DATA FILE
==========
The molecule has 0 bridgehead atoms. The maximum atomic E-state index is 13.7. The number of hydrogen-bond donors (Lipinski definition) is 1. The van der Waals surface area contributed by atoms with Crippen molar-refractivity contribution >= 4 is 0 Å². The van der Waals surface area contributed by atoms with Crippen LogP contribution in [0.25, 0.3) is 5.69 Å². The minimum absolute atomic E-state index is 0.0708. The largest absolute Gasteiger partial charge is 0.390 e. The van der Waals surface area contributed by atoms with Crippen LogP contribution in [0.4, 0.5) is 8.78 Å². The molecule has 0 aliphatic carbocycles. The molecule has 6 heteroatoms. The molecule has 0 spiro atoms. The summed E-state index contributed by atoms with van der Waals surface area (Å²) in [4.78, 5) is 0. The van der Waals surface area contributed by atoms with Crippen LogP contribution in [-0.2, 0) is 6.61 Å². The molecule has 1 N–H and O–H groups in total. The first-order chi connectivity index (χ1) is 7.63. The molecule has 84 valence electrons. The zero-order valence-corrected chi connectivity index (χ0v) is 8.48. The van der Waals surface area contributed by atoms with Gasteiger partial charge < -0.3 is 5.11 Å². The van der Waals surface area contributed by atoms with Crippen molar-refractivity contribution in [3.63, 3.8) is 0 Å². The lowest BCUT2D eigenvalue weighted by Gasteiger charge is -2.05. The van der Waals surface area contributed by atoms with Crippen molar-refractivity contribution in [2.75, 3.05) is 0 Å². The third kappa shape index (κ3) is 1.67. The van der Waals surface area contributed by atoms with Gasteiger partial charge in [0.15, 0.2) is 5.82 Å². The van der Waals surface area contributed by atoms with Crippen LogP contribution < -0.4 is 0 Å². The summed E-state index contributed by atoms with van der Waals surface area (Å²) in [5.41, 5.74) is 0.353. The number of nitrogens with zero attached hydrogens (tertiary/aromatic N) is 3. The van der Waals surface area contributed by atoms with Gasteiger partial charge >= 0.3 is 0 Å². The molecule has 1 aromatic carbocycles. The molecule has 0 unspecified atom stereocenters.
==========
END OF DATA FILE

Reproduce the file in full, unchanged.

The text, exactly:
The molecule has 0 bridgehead atoms. The maximum atomic E-state index is 13.7. The number of hydrogen-bond donors (Lipinski definition) is 1. The van der Waals surface area contributed by atoms with Crippen molar-refractivity contribution >= 4 is 0 Å². The van der Waals surface area contributed by atoms with Crippen LogP contribution in [0.25, 0.3) is 5.69 Å². The minimum absolute atomic E-state index is 0.0708. The largest absolute Gasteiger partial charge is 0.390 e. The van der Waals surface area contributed by atoms with Crippen LogP contribution in [0.4, 0.5) is 8.78 Å². The molecule has 0 aliphatic carbocycles. The molecule has 6 heteroatoms. The molecule has 0 spiro atoms. The summed E-state index contributed by atoms with van der Waals surface area (Å²) in [4.78, 5) is 0. The van der Waals surface area contributed by atoms with Crippen LogP contribution in [-0.2, 0) is 6.61 Å². The molecule has 1 N–H and O–H groups in total. The first-order chi connectivity index (χ1) is 7.63. The molecule has 84 valence electrons. The zero-order valence-corrected chi connectivity index (χ0v) is 8.48. The van der Waals surface area contributed by atoms with Gasteiger partial charge < -0.3 is 5.11 Å². The van der Waals surface area contributed by atoms with Crippen molar-refractivity contribution in [3.63, 3.8) is 0 Å². The lowest BCUT2D eigenvalue weighted by Gasteiger charge is -2.05. The van der Waals surface area contributed by atoms with Crippen molar-refractivity contribution in [2.75, 3.05) is 0 Å². The third kappa shape index (κ3) is 1.67. The van der Waals surface area contributed by atoms with Gasteiger partial charge in [0.15, 0.2) is 5.82 Å². The van der Waals surface area contributed by atoms with Crippen LogP contribution < -0.4 is 0 Å². The summed E-state index contributed by atoms with van der Waals surface area (Å²) in [5.41, 5.74) is 0.353. The number of nitrogens with zero attached hydrogens (tertiary/aromatic N) is 3. The van der Waals surface area contributed by atoms with Gasteiger partial charge >= 0.3 is 0 Å². The molecule has 1 aromatic carbocycles. The molecule has 0 unspecified atom stereocenters.